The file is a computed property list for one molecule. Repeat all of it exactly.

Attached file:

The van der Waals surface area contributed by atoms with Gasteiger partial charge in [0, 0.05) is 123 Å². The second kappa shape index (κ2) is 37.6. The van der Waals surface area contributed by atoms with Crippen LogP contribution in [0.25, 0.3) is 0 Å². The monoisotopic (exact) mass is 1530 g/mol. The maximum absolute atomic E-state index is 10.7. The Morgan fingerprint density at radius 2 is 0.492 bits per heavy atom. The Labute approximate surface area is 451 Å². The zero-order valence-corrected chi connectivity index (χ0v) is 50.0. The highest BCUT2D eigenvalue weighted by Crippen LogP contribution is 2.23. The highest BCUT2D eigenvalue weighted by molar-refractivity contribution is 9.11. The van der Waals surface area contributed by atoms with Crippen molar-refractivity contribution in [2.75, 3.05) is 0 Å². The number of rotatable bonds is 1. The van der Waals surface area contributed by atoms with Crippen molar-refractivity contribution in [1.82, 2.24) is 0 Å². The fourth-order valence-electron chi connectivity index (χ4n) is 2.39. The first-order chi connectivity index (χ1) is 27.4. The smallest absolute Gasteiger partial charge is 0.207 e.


The van der Waals surface area contributed by atoms with Gasteiger partial charge in [0, 0.05) is 123 Å². The second kappa shape index (κ2) is 37.6. The van der Waals surface area contributed by atoms with Crippen LogP contribution in [0.25, 0.3) is 0 Å². The monoisotopic (exact) mass is 1530 g/mol. The maximum absolute atomic E-state index is 10.7. The Morgan fingerprint density at radius 2 is 0.492 bits per heavy atom. The Labute approximate surface area is 451 Å². The zero-order valence-corrected chi connectivity index (χ0v) is 50.0. The highest BCUT2D eigenvalue weighted by Crippen LogP contribution is 2.23. The highest BCUT2D eigenvalue weighted by molar-refractivity contribution is 9.11. The van der Waals surface area contributed by atoms with Crippen molar-refractivity contribution in [2.75, 3.05) is 0 Å². The number of rotatable bonds is 1. The van der Waals surface area contributed by atoms with Crippen molar-refractivity contribution in [1.82, 2.24) is 0 Å². The fourth-order valence-electron chi connectivity index (χ4n) is 2.39. The first-order chi connectivity index (χ1) is 27.4. The smallest absolute Gasteiger partial charge is 0.207 e.